Fun Facts - MYTHS AND LEGENDS
Hercules is the Roman name for the Greek demigod Heracles, who was the son of Zeus (Roman equivalent Jupiter) and the mortal Alcmene. In classical mythology,
Hercules is famous for his strength and for his numerous far-ranging adventures. The Romans adapted the Greek hero's iconography and myths for their literature and art under the name Hercules.
In later Western art and literature and in popular culture, Hercules is more commonly used than Heracles as the name of the hero. This article provides an introduction to representations of Hercules in the later tradition.
The Labours Of Hercules
Hercules performed twelve labors given to him by King Eurystheus of Tiryns. For twelve years, he traveled all over to complete these incredible tasks. .
Kill the Nemean Lion
Kill the Lernean Hydra
Capture the Cerynian Hind
Capture the Erymanthian Boar
Clean the Augean Stables
Kill the Stymphalian Birds
Capture the Cretan Bull
Capture the Horses of Diomedes
Take the Girdle of the Amazon Queen Hippolyte
Capture the Cattle of Geryon
Take the Golden Apples of the Hesperides
This monster of a lion had a hide was so tough that no arrow could pierce it. Hercules stunned the beast with his olive-wood club and then strangled it with his bare hands. It is said that he skinned the lion, using the lion's sharp claws, and ever after wore its hide.
The evil, snakelike Hydra had nine heads. If one got hurt, two would grow in its place. But Hercules quickly sliced off the heads, while his charioteer, Iolaus, sealed the wounds with a torch. Hercules made his arrows poisonous by dipping them in the Hydra's blood.
The goddess Artemis loved and protected this stubborn little deer, which had gold horns. Hercules found it a challenge to capture the delicate hind without hurting it (and making Artemis angry). After following the hind for an entire year, he safely carried it away.
The people of Mount Erymanthus lived in fear of this deadly animal. Hercules chased the wild boar up the mountain and into a snowdrift. He then took it in a net and brought it to King Eurystheus, who was so frightened of the beast that he hid in a huge bronze jar.
The assembly is called the Fourfold Assembly because it consisted of four factors: (1) All 1250 were Arahats; (2) All of them were ordained by the Buddha himself; (3) They assembled by themselves without any prior call; (4) It was the full moon day of Magha month (March).
Thousands of cows lived in these stables belonging to King Augeas. They had not been cleaned in 30 years, but Hercules was told to clean them completely in a single day. To do so he made two rivers bend so that they flowed into the stables, sweeping out the filth.
These murderous birds lived around Lake Stymphalos. Their claws and beaks were sharp as metal and their feathers flew like darts. Hercules scared them out of their nests with a rattle and then killed them with the poison arrows he had made from the Hydra's blood.
This savage bull, kept by King Minos of Crete, was said to be insane and breathe fire. Hercules wrestled the mad beast to the ground and brought it back to King Eurystheus. Unfortunately, the king set it free, and it roamed Greece, causing terror wherever it went.
King Diomedes, leader of the Bistones, fed his bloodthirsty horses on human flesh. Hercules and his men fought and killed King Diomedes and fed the king to his horses. This made the horses tame, so that Hercules was able to lead them to King Eurystheus.
Hercules went to the land of the Amazons, where the queen welcomed him and agreed to give him her girdle for Eurystheus's daughter. But Hera spread the rumor that Hercules came as an enemy. In the end he had to conquer the Amazons and steal the golden belt.
Geryon, a winged monster with three human bodies, had a herd of beautiful red cattle. He guarded his prized herd with the help of a giant and a vicious two-headed dog. Hercules killed Geryon, the giant, and the dog and brought the cattle to King Eurystheus.
The Hesperides were nymphs. In their garden grew golden apples protected by Ladon, a dragon with a hundred heads. Hercules struck a bargain with Atlas, who held up the earth. Hercules shouldered the earth while Atlas, the nymphs' father, fetched the apples.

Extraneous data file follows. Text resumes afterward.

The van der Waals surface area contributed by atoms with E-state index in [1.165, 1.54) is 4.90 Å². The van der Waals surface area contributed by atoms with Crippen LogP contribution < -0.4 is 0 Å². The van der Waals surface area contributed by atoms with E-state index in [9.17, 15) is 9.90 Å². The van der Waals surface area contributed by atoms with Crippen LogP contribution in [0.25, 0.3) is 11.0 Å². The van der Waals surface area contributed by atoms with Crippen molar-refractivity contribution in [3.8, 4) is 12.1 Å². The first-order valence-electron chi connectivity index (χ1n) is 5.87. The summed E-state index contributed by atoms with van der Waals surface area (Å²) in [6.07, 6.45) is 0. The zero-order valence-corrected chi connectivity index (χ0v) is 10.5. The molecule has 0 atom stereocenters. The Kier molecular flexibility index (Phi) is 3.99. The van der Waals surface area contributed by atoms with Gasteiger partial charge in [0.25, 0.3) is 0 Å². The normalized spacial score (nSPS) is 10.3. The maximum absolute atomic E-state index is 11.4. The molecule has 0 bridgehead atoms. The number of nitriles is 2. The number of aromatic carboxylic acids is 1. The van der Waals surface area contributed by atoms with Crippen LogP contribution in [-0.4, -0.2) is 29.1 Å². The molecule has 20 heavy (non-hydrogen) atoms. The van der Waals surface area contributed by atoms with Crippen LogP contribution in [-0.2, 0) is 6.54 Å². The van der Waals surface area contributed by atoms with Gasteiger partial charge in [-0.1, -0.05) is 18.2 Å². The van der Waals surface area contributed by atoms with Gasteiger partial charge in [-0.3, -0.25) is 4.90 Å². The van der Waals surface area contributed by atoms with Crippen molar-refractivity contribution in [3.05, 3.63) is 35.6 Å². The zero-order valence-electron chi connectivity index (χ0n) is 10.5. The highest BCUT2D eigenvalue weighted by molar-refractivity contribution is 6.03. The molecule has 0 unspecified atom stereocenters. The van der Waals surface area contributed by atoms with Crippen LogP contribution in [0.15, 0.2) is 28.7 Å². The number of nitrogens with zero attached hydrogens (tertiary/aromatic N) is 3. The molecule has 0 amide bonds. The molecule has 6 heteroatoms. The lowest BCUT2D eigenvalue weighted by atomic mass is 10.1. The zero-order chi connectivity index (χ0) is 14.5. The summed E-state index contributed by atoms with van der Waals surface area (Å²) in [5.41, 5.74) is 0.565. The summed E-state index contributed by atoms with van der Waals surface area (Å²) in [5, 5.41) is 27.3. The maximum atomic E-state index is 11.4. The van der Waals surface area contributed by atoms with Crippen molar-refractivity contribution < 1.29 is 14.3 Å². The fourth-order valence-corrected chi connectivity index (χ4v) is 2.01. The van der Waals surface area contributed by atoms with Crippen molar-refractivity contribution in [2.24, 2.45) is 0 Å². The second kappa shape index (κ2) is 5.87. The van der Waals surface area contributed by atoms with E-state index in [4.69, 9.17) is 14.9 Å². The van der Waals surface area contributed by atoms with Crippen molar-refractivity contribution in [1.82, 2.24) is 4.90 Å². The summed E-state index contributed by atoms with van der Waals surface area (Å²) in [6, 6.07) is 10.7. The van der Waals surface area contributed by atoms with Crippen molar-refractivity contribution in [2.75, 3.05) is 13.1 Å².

Hercules was ordered to capture Cerberus, the three-headed guard dog of the underworld, without using weapons. Hercules wrestled down the dog's wild heads, and it agreed to go with him to King Eurystheus. Cerberus was soon returned unharmed to the underworld.
Almost every culture on Earth has legends of imaginary beasts.Some are like humans with supernatural powers; some are part of human,part animal; while others are unlike anything we know
No creature symbolizes eternal life more than the phoenix, a mythical bird known as much for its beauty as its immortality. The legend of the phoenix appears in a variety of ancient mythologies, including Greek, Egyptian and Indian. It is usually depicted as an eagle or other bird of prey, but may also resemble a heron in its delicate majesty. In most mythologies, the phoenix is associated with the rising of the sun and has a close relationship with the sun-god Ra. Another feature of the phoenix is that only one can exist at a time. When it senses that its life is coming to an end - about once every thousand years - the phoenix builds itself a funeral pyre made of cinnamon or other aromatic material and allows itself to be consumed by the flames. Then, as the old phoenix is reduced to ashes, a new one rises to begin its life on Earth.
Originating in the mythical tales of ancient Greece, the legend of the centaur has long fascinated mankind. Being part man and part horse, the centaur is stuck between two worlds: that of the wild beast and that of the civilized human being. Not only were centaurs part animal, they are also described as rowdy warrior types prone to heavy drinking and other primal excesses, which often brought them into conflict with their more cultured cousin, man. One exception is the great and wise Chiron, a centaur who was also a gifted healer and respected intellectual.
Since ancient times, sailors crossing the world's oceans have reported seeing mermaids, beautiful fish-maidens with long flowing hair and incredible powers of seduction. These exquisite creatures are described as irresistibly attractive with the torso and head of a young woman and the lower body of a fish. The first mermaid stories date back at least 3,000 years, and reports were still common up until the discovery of the New World by Europeans. Such tales sometimes describe mermaids as helpful, saving sailors who had the misfortune to fall overboard. Others convey a more menacing intention on the part of the fish-ladies, such as their fondness for making ships crash onto rocky shores. Still others describe these fin-tailed beauties as murderous beasts that seduce men with beautiful songs and then kill then mercilessly for the sheer joy of it.